Kim Hipple, who has become a pastor and is serving her first church at Beach United Methodist Church in Howard, performed her first wedding as a pastor last week.

Seventy-two runners and walkers participated in the third annual Run with the Govs, raising funds for the Trail of Governors Foundation. Carl Morris was the top male with a time of 23:51. Right behind him by only one second was Carter Schiefelbein, the top boy 12U runner in 23:52. This was Carter’s second year in a row winning his division. In her first race ever Alli Glodt was the first girl 12U runner across the finish line in 39:40. Stacy Ludwig of Spencer, Neb., who is a cross country coach, left home at 5 a.m. Saturday to get to Pierre, and she was the top female runner in 26:07.

What is it like to teach this fall? Many of our readers know only too well. Kelly Neiles-Brindza, who is an assistant professor at St. Mary’s College in Maryland near Washington, D.C., showed a photo of how her general chemistry lab works these days. Each in-person student in the lab works with two remote students via Zoom. One of those two is running a virtual lab that replicates the in-person procedure, and the other is the project manager responsible for recording data and observations, submitting assignments on behalf of the three-person group. Each week the in-person student and the project manager switches roles, but the virtual lab techies are full-time remote students. Kelly said that headphones to hear partners and phones on swivel necks to capture work are now a normal part of everyday lab equipment. “Real science is happening here,” she said.

Haley Dorschner, who is now a registered nurse, will begin work Sept. 22 as a labor and delivery/nursery nurse at Avera St. Mary’s Hospital.


“Ah, hope! What would life be, stripped of thy encouraging smiles, that teach us to look behind the dark clouds of today for the golden beams that are to gild the morrow.”

— Susanna Moodie


A reader of the Update made my week today when he sent a message to the effect that “I miss your daily personal chronicles.” You may not have even noticed that the “Day by Day” section has been missing the last two weeks. But now that I have been supported by ONE reader, I figure he offsets the comment from somebody else three weeks ago that political comments have no place in this publication. Therefore, for this week at least, I am back with my cranky comments on this and that. Nobody pays for this, and nobody is forced to ever click on the link that brings into your circle. If you want to find comments with which you agree, there is always Fox News Channel.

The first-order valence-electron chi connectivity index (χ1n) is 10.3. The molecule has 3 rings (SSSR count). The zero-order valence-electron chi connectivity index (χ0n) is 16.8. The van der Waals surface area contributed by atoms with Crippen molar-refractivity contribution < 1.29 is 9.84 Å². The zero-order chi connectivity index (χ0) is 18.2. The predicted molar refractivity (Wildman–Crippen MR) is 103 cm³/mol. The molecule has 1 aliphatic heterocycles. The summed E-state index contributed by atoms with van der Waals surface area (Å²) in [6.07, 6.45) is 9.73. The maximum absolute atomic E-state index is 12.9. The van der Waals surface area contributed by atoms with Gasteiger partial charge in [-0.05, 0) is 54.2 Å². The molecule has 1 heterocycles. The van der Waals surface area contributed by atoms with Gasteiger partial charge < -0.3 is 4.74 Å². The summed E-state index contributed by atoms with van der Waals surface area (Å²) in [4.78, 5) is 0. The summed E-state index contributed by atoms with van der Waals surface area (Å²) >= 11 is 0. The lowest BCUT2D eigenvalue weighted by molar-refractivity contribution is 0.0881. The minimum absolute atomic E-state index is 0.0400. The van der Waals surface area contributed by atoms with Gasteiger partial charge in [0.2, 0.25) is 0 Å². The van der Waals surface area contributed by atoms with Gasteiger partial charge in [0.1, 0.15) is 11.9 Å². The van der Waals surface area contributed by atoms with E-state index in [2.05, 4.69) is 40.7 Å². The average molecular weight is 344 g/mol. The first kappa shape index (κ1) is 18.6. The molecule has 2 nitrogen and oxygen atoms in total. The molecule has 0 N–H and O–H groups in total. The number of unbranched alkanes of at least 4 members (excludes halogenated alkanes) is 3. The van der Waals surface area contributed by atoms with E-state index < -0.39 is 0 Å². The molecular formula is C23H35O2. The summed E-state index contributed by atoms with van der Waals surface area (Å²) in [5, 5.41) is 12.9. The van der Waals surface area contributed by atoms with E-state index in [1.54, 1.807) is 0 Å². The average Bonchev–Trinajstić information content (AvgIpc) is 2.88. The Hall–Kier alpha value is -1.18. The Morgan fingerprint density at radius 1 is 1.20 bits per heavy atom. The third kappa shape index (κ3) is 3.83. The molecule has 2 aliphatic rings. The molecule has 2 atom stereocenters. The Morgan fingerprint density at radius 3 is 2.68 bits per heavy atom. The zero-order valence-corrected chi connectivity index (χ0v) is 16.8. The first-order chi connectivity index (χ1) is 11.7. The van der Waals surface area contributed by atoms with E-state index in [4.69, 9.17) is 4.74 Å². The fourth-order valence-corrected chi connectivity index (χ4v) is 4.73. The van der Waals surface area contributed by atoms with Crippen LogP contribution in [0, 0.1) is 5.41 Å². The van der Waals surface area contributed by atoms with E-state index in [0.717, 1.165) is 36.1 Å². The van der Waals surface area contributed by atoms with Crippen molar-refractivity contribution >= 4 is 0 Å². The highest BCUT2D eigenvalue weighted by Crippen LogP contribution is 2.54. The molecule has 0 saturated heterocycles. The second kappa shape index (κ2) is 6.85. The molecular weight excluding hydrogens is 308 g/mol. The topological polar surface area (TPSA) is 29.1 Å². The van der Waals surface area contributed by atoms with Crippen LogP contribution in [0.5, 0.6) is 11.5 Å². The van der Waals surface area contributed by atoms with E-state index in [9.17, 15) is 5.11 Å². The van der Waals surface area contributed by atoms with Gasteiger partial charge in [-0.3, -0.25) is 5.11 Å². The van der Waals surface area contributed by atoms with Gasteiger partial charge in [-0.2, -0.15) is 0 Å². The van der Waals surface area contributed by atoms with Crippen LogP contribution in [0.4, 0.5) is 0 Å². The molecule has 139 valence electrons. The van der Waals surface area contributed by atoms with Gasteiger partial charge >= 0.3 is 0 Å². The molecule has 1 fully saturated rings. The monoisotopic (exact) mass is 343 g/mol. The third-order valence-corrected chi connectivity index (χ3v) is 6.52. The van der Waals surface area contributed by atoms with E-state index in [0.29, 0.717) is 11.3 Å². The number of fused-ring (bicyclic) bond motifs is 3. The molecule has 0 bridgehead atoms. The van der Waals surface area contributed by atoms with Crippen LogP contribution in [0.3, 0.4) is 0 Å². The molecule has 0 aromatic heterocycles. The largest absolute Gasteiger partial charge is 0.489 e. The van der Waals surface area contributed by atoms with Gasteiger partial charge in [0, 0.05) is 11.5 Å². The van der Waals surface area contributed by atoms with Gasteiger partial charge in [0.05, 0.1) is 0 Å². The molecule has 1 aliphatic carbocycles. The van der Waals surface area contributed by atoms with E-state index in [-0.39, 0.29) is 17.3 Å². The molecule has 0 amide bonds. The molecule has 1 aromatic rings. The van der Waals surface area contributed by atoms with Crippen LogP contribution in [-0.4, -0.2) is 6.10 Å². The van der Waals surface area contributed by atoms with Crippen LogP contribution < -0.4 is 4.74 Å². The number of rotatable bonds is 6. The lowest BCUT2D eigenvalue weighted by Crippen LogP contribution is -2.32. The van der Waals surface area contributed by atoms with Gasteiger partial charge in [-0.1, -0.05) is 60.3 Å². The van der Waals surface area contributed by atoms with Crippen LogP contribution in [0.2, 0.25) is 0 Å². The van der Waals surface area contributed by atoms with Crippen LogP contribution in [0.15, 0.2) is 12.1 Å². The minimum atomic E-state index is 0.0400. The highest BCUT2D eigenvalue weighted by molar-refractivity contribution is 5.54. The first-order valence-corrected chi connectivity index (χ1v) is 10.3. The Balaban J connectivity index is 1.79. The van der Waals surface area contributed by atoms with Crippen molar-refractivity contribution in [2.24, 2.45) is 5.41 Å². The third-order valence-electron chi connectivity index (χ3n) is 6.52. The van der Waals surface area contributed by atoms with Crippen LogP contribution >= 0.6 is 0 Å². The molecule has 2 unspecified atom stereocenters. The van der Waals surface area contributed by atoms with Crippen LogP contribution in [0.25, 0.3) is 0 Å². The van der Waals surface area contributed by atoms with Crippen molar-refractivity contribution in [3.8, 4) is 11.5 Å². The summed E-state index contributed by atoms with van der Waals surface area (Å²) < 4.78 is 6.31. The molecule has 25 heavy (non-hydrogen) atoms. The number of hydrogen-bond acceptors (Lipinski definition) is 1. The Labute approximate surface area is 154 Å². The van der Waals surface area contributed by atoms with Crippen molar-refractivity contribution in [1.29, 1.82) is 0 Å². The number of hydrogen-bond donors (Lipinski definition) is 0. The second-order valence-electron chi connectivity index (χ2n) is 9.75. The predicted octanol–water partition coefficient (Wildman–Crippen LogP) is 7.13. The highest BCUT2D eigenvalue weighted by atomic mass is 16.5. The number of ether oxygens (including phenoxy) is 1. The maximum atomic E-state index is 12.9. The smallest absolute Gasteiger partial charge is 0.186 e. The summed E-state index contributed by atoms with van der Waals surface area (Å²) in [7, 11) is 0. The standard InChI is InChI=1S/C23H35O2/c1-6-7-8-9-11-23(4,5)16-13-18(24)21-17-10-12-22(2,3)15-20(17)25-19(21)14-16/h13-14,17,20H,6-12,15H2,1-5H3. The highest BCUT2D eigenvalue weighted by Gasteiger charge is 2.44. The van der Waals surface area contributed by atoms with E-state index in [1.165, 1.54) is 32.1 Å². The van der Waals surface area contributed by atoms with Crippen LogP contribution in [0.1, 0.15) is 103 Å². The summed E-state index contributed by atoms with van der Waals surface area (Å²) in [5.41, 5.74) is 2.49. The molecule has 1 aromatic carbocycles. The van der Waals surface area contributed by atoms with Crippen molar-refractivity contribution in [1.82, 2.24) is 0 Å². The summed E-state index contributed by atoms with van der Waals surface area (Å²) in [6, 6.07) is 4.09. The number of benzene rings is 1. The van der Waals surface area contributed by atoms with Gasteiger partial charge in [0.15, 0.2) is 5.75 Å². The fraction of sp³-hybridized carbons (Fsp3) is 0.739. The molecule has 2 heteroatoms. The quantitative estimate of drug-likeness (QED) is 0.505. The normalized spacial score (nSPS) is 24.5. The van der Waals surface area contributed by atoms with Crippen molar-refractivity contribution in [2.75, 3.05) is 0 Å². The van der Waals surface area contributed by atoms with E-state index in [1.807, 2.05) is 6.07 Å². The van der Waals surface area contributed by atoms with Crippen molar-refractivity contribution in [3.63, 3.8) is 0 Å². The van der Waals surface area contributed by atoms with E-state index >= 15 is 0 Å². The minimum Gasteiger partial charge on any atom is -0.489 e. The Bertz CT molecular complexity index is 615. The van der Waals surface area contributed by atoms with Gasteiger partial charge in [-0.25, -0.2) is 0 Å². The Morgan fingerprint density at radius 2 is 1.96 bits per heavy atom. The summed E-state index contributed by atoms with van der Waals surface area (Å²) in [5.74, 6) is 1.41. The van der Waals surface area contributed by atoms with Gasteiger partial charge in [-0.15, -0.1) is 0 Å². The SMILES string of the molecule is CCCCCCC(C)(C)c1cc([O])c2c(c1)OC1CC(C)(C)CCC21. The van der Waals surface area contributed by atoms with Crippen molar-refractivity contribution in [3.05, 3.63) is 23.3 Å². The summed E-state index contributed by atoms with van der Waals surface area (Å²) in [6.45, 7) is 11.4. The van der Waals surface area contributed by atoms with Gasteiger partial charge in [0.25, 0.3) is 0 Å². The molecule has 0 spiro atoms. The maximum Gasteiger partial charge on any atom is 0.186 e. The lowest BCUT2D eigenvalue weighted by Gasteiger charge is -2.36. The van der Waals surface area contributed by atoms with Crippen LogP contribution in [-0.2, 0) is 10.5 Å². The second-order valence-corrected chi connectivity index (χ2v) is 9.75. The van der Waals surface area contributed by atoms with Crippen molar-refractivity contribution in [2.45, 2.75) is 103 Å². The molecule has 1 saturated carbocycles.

When my grandson plays a sport, I naturally want to see him play as much as possible. The oldest of my grandsons is a sophomore at Stevens High School and is the punter for the Raiders football team. So it’s a mixed bag of emotions. To see a punter get as much action as possible means our team’s offense has to fail more often. Unfortunately when six of the nine games on the schedule are against the Metro teams—Lincoln, Washington, O’Gorman, Roosevelt, Harrisburg and Brandon Valley—the chances of the offense having to punt are quite good. Tonight Dylan saw more playing time than usual as the Raiders played Harrisburg, and more often than not he was doing his punting with his heels on the back line of the end zone. So far in three games he has gotten his kicks away without being blasted to smithereens by men twice his size. This week’s opponent is No. 1 Roosevelt. I think I may offer up an even stronger silent prayer for Dylan prior to kickoff. I am thankful almost every school now shows its football games online so I can watch Dylan and the Raiders play, even if I can’t attend their games in person. The school district’s policy here, so far at least, is to limit attendance by giving two passes to each player, so those rightfully go to Dylan’s parents.

This must be a banner year for roofing businesses in Rapid City and surrounding area. Somewhere nearby in the neighborhood there are guys up on another roof today, banging away, removing shingles, getting ready to apply new ones with what sound like stapling guns. Back a few weeks in the midst of the midsummer heat when storms boiled up out of Wyoming and came across the Black Hills seemingly every afternoon, we had a stretch of nasty hail storms. They must have done a number on rooftops because in our little neighborhood of about 30 homes, I’m sure every other house has had a roof job in August or September.